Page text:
GMK is a relatively unknown brand, at least I've yet to come across it until a review sample landed at Windows Central HQ. I've always been fascinated by mini PCs like Intel's Next Unit of Computing (NUC) range, especially when they manage to cram in 4K-capable components inside such a compact chassis.
The GMK NucBox, which is clearly a play on words with Intel NUC, promises impressive specs in a ridiculously small package. There's an Intel processor, wireless connectivity, up to 512GB of pre-installed storage, and a full version of Windows 10 to play with. Could this be one of the best mini PCs and NUCs? I took one for a spin to find out.
Bottom line: The GMK NucBox is almost the perfect mini PC. If only the company could work out a way to include a VESA bracket inside the box and add a LAN port, this would be the PC for office deployment.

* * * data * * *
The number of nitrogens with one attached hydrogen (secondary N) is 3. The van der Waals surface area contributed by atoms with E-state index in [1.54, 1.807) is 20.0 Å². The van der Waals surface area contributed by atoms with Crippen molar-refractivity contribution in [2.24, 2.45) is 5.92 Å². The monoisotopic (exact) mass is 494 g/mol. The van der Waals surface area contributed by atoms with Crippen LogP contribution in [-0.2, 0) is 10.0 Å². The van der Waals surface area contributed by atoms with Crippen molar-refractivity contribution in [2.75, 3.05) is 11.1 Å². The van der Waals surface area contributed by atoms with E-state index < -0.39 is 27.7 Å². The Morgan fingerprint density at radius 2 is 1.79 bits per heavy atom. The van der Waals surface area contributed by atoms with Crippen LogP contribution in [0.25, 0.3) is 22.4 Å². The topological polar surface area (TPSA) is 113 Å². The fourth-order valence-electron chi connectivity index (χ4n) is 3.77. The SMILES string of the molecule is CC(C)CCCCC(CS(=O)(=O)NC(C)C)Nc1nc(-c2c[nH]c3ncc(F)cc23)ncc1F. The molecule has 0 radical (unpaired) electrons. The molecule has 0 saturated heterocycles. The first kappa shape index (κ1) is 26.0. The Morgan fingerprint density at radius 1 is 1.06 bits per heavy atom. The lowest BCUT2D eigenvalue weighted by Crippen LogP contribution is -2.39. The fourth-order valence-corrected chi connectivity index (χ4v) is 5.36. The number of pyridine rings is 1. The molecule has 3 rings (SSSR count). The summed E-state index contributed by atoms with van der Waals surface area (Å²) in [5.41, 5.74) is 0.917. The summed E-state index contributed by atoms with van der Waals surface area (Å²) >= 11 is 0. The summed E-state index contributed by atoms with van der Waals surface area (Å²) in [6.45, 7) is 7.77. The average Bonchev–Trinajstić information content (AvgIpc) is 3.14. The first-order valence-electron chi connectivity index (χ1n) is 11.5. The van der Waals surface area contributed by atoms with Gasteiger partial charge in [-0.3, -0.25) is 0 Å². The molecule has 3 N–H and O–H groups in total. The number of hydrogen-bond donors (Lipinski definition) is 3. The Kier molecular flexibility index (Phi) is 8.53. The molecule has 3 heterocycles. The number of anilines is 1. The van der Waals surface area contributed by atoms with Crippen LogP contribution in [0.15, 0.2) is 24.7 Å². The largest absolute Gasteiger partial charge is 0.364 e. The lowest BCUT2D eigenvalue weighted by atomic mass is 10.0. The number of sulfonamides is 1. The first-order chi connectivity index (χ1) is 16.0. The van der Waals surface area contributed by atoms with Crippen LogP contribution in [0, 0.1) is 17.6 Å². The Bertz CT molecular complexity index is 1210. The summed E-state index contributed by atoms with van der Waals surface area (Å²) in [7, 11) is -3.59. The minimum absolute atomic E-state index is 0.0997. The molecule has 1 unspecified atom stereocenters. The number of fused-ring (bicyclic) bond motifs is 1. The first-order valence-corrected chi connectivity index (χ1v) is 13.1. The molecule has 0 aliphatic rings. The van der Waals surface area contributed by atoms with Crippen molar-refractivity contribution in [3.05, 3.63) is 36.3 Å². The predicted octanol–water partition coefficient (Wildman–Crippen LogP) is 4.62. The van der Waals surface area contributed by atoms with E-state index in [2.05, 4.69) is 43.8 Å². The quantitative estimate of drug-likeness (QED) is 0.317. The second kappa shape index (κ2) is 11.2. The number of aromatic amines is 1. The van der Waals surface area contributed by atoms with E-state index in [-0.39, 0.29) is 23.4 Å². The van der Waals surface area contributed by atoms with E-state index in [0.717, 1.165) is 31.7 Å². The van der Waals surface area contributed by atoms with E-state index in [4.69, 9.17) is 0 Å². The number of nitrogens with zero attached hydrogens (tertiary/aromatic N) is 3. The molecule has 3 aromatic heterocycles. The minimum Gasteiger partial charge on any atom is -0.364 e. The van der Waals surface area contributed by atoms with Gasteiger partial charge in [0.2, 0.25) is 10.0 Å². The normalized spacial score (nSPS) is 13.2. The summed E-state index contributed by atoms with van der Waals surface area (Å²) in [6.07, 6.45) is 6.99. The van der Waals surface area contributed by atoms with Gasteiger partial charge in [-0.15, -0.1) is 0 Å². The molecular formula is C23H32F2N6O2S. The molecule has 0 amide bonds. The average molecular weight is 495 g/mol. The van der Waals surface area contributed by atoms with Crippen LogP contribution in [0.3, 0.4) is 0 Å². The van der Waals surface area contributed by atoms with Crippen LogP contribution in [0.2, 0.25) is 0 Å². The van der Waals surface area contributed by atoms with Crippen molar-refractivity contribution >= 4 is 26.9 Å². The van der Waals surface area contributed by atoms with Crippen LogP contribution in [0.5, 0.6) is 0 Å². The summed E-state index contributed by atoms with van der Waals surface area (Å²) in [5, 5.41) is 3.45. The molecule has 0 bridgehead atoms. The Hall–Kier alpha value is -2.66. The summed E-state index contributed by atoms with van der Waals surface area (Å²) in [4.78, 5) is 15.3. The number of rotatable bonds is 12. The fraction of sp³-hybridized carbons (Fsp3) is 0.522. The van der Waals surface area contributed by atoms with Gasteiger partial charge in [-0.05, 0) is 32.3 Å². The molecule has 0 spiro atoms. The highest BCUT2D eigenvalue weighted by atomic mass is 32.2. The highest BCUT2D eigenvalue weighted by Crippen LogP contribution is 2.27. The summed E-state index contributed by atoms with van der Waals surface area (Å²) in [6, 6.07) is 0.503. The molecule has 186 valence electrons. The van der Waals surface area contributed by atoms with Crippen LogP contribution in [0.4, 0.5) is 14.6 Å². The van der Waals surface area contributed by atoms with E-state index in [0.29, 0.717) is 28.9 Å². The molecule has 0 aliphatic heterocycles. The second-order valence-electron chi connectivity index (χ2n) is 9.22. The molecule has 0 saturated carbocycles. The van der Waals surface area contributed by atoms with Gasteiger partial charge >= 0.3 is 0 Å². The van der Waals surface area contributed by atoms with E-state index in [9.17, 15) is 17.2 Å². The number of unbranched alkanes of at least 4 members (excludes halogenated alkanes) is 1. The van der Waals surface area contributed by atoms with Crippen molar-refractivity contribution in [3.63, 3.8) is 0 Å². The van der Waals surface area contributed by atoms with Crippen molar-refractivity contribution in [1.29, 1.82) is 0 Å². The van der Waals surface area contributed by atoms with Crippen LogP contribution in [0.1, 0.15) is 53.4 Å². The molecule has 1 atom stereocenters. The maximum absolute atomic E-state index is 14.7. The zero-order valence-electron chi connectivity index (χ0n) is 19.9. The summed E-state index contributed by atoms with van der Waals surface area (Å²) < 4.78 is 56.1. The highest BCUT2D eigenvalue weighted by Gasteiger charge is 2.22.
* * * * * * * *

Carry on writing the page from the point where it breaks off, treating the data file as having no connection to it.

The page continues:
- Intel Celeron J4125 CPU
- Super-compact form factor
- Impressive internals for the size
- Good connectivity
- No LAN ports
GMK NucBox: Price and availability
It's easy to spend upwards of $2,000 on a new PC, but the GMK NucBox is on the affordable side of the scale. Coming in at just $240 for the 128GB SSD and 8GB of RAM version, this is incredibly affordable compared to many pre-built systems out there. It's possible to spend up to $300 for the 512GB SSD with 8GB of RAM.
GMK NucBox: What's good
The NucBox shares the same design as the Chuwi LarkBox, which leads me to believe some of these brands are using the same design manufacturer. Like many devices available today, the GMK NucBox has a brushed aluminum-effect metal body with a chrome strip separating it from the black plastic fan housing up top.
|Type||Small form factor|
|CPU||Intel Celeron J4125|
Quad-core 2.00GHz to 2.70GHz
|OS||Windows 10 Home|
|GPU||Intel UHD 600|
|Storage||128GB SATA M.2 SSD|
256GB SATA M.2 SSD
512GB SATA M.2 SSD
|LAN||Intel AC-9461 Wi-Fi (Bluetooth 5.1)|
|Ports||2x USB-A 3.0 ports|
1x USB-C (DC input)
3.5mm audio jack
|Dimensions||2.4 x 2.4 x 1.6 inches|
(62mm x 62mm x 42mm)